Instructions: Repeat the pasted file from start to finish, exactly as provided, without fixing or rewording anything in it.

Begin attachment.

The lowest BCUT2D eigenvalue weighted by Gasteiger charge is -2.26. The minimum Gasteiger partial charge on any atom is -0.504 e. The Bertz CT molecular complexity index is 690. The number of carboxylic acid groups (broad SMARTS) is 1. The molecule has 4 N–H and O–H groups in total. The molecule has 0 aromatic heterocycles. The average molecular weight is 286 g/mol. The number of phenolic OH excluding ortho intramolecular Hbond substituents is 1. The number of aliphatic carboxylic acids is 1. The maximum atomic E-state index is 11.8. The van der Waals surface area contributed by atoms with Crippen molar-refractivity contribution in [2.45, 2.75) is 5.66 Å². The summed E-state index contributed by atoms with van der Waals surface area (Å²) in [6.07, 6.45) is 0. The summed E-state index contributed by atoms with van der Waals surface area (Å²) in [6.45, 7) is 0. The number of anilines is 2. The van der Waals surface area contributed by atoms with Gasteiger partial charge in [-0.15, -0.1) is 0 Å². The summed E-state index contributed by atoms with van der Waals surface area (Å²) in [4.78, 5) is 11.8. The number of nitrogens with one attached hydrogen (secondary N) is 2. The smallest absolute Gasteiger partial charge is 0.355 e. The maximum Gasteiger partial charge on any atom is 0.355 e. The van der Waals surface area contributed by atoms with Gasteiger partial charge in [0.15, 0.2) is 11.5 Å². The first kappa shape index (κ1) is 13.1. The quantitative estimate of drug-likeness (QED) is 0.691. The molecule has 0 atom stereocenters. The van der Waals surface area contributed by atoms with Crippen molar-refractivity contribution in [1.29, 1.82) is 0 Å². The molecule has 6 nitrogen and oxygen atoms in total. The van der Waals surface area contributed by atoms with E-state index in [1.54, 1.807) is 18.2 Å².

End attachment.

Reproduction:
The lowest BCUT2D eigenvalue weighted by Gasteiger charge is -2.26. The minimum Gasteiger partial charge on any atom is -0.504 e. The Bertz CT molecular complexity index is 690. The number of carboxylic acid groups (broad SMARTS) is 1. The molecule has 4 N–H and O–H groups in total. The molecule has 0 aromatic heterocycles. The average molecular weight is 286 g/mol. The number of phenolic OH excluding ortho intramolecular Hbond substituents is 1. The number of aliphatic carboxylic acids is 1. The maximum atomic E-state index is 11.8. The van der Waals surface area contributed by atoms with Crippen molar-refractivity contribution in [2.45, 2.75) is 5.66 Å². The summed E-state index contributed by atoms with van der Waals surface area (Å²) in [6.07, 6.45) is 0. The summed E-state index contributed by atoms with van der Waals surface area (Å²) in [6.45, 7) is 0. The number of anilines is 2. The van der Waals surface area contributed by atoms with Gasteiger partial charge in [-0.15, -0.1) is 0 Å². The summed E-state index contributed by atoms with van der Waals surface area (Å²) in [4.78, 5) is 11.8. The number of nitrogens with one attached hydrogen (secondary N) is 2. The smallest absolute Gasteiger partial charge is 0.355 e. The maximum Gasteiger partial charge on any atom is 0.355 e. The van der Waals surface area contributed by atoms with Gasteiger partial charge in [0.15, 0.2) is 11.5 Å². The first kappa shape index (κ1) is 13.1. The quantitative estimate of drug-likeness (QED) is 0.691. The molecule has 0 atom stereocenters. The van der Waals surface area contributed by atoms with Crippen molar-refractivity contribution in [1.29, 1.82) is 0 Å². The molecule has 6 nitrogen and oxygen atoms in total. The van der Waals surface area contributed by atoms with E-state index in [1.54, 1.807) is 18.2 Å².